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ADDING A CAT TO A HOUSEHOLD WITH AN ESTABLISHED CAT OR CATS
There are no introduction techniques that will guarantee a peaceful relationship when a cat is added to a household with an established cat or cats. It is very worthwhile, however, to make an effort to make the introduction as smooth as possible by utilizing these methods.
CREATE A TRANSITION ROOM FOR THE NEW CAT. The transition room will house the new cat while it is gradually introduced to the family. Provide food, water, litter, perches at varying heights, hiding spots, special bedding, toys, and scratching posts. Secure the room by removing valuable items, dangerous items (electrical cords, plants, strings), and potential targets for elimination (plush bath mats, area rugs).
The door to the transition room should latch securely.
PLACE FELIWAY PHEROMONE DIFFUSERS: one in the main room and one in the transition room, about 2 weeks prior to introducing the new cat. (If 2 weeks is not possible it is still worthwhile to place the diffusers, even if it is only a day or two before the new addition.)
MAKE NECESSARY ADJUSTMENTS TO THE REST OF THE HOUSE BEFORE ADDING THE NEW CAT TO THE TRANSITION ROOM. Add litter boxes, food and water stations and perches. Close all access to the transition room except for the secure door. Add bells to the collars of anticipated bully cats.
IDENTIFY THE FAVORITE TREATS OF THE RESIDENT CAT(S) before adding the new cat.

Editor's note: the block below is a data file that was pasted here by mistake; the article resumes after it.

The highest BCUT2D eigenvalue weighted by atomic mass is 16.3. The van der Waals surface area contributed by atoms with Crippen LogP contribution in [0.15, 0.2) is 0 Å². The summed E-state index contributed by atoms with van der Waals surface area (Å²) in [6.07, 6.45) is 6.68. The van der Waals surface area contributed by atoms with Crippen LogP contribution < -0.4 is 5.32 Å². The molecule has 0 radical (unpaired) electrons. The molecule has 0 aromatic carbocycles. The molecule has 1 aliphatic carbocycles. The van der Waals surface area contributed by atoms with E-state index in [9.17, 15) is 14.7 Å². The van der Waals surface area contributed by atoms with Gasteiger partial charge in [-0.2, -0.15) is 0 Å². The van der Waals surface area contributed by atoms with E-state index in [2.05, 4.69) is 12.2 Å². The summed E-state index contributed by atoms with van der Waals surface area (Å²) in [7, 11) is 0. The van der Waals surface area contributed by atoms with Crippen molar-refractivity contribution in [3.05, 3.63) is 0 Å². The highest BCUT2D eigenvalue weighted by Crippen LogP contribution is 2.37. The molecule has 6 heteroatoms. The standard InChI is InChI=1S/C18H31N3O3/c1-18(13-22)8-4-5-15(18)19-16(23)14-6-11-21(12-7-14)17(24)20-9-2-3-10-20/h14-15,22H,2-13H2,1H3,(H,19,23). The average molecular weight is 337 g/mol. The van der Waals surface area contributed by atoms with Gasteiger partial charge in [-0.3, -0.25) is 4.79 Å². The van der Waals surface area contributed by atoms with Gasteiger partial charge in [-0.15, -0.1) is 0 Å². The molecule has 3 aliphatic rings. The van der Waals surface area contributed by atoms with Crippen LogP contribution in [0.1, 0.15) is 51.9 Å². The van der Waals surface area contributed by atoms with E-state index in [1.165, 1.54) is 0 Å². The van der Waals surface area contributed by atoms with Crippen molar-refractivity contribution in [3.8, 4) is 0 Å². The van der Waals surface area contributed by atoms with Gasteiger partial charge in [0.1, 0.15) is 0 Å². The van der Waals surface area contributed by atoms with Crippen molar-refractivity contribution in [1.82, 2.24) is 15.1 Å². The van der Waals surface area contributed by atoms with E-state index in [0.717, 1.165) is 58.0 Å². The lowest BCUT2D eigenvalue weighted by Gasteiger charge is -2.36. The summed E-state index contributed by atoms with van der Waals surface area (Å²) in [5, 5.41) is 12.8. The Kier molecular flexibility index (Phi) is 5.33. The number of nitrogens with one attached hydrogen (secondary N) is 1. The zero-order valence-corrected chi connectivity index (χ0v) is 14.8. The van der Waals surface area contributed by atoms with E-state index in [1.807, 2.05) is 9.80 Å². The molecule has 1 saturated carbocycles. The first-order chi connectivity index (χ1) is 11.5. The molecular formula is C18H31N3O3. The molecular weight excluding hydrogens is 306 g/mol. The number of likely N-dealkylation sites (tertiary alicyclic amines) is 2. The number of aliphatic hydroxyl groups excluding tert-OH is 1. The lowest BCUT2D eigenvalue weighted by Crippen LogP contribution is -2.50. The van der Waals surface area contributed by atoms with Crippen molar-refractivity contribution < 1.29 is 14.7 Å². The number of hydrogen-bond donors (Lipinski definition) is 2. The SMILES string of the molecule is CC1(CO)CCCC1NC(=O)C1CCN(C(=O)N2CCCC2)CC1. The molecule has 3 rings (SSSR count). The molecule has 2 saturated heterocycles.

PLACE THE NEW CAT IN THE TRANSITION ROOM WHEN IT ARRIVES.
TIE TWO CAT TOYS TOGETHER WITH HEAVY STRING and place one toy on each side of the door to the transition room.
IDENTIFY A COMMON RAG, TOWEL OR GLOVE to use to pet each cat with daily to transfer scent. Concentrate on patting the cheek and the lower back at the base of the tail.
IF THERE IS OVERT AGGRESSION AT THE TRANSITION ROOM DOOR a neutral zone/room will have to be created by closing another door between the transition room and the rest of the house.
IDENTIFY FAVORITE TREATS OF THE NEW CAT.
START TO ROTATE SEGREGATION LOCATIONS once the new cat appears very settled and comfortable in the transition room. Do this by placing the established cat in the transition room and the new cat in the rest of the house. If the new cat seems particularly fearful as it explores the house you might need to allow it to be able to access the transition room; do this by confining the established cat elsewhere in the house.
BEGIN SHORT (LESS THAN 5 MINUTES) VISUAL INTRODUCTIONS, TWO OR THREE TIMES DAILY. The cats should be able to see each other but not contact each other, for example, behind windows, in crates, on harnesses and leashes. Perform these intros until the cats appear relaxed and there is no aggressive posturing.
THE CATS CAN THEN BE ALLOWED SUPERVISED PHYSICAL CONTACT. Start with brief sessions and gradually increase. Be prepared for aggressive behavior by having on hand water squirt bottles, air horns, large blankets or bath towels. NEVER attempt to directly handle an aroused cat. The cannot be soothed and, on the other hand, they will easily redirect their aggression to the most available target.
WITH SUCCESS, INTERACTION PERIODS ARE INCREASED AND HUMAN SUPERVISION GRADUALLY DECREASED.
BE PATIENT. Do not attempt to force the situation. Aggressive behavior is self-rewarding: the more opportunities a cat has to behave aggressively, the more likely it is that the aggressive behavior will increase in frequency and severity.
Yarmouth Veterinary Center
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